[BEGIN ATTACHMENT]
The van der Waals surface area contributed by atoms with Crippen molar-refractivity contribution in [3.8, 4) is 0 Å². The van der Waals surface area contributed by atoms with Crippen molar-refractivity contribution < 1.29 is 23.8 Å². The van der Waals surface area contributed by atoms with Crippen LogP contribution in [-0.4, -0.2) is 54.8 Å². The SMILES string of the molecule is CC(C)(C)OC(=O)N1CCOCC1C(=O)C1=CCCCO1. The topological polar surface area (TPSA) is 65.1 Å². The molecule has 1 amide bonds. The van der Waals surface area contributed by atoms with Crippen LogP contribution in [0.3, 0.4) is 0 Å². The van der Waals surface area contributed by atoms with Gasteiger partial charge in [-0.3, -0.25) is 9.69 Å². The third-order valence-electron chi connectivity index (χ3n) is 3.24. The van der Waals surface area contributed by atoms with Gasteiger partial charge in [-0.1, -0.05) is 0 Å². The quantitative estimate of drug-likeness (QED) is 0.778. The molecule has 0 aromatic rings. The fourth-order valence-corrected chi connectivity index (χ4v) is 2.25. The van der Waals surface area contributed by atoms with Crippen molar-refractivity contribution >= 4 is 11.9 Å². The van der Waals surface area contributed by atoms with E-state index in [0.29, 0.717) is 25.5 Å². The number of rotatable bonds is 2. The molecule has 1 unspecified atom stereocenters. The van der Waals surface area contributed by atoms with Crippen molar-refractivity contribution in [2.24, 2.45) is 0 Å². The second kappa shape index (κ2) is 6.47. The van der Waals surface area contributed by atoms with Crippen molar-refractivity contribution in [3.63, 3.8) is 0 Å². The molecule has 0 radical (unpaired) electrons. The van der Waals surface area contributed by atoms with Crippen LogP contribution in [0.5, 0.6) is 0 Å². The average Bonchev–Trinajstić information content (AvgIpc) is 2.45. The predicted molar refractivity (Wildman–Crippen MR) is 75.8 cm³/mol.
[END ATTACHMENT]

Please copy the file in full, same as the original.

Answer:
The van der Waals surface area contributed by atoms with Crippen molar-refractivity contribution in [3.8, 4) is 0 Å². The van der Waals surface area contributed by atoms with Crippen molar-refractivity contribution < 1.29 is 23.8 Å². The van der Waals surface area contributed by atoms with Crippen LogP contribution in [-0.4, -0.2) is 54.8 Å². The SMILES string of the molecule is CC(C)(C)OC(=O)N1CCOCC1C(=O)C1=CCCCO1. The topological polar surface area (TPSA) is 65.1 Å². The molecule has 1 amide bonds. The van der Waals surface area contributed by atoms with Crippen LogP contribution in [0.3, 0.4) is 0 Å². The van der Waals surface area contributed by atoms with Gasteiger partial charge in [-0.3, -0.25) is 9.69 Å². The third-order valence-electron chi connectivity index (χ3n) is 3.24. The van der Waals surface area contributed by atoms with Gasteiger partial charge in [-0.1, -0.05) is 0 Å². The quantitative estimate of drug-likeness (QED) is 0.778. The molecule has 0 aromatic rings. The fourth-order valence-corrected chi connectivity index (χ4v) is 2.25. The van der Waals surface area contributed by atoms with Crippen molar-refractivity contribution >= 4 is 11.9 Å². The van der Waals surface area contributed by atoms with E-state index in [0.29, 0.717) is 25.5 Å². The number of rotatable bonds is 2. The molecule has 1 unspecified atom stereocenters. The van der Waals surface area contributed by atoms with Crippen molar-refractivity contribution in [2.24, 2.45) is 0 Å². The second kappa shape index (κ2) is 6.47. The van der Waals surface area contributed by atoms with Crippen molar-refractivity contribution in [3.63, 3.8) is 0 Å². The molecule has 0 radical (unpaired) electrons. The van der Waals surface area contributed by atoms with Crippen LogP contribution in [0.5, 0.6) is 0 Å². The average Bonchev–Trinajstić information content (AvgIpc) is 2.45. The predicted molar refractivity (Wildman–Crippen MR) is 75.8 cm³/mol.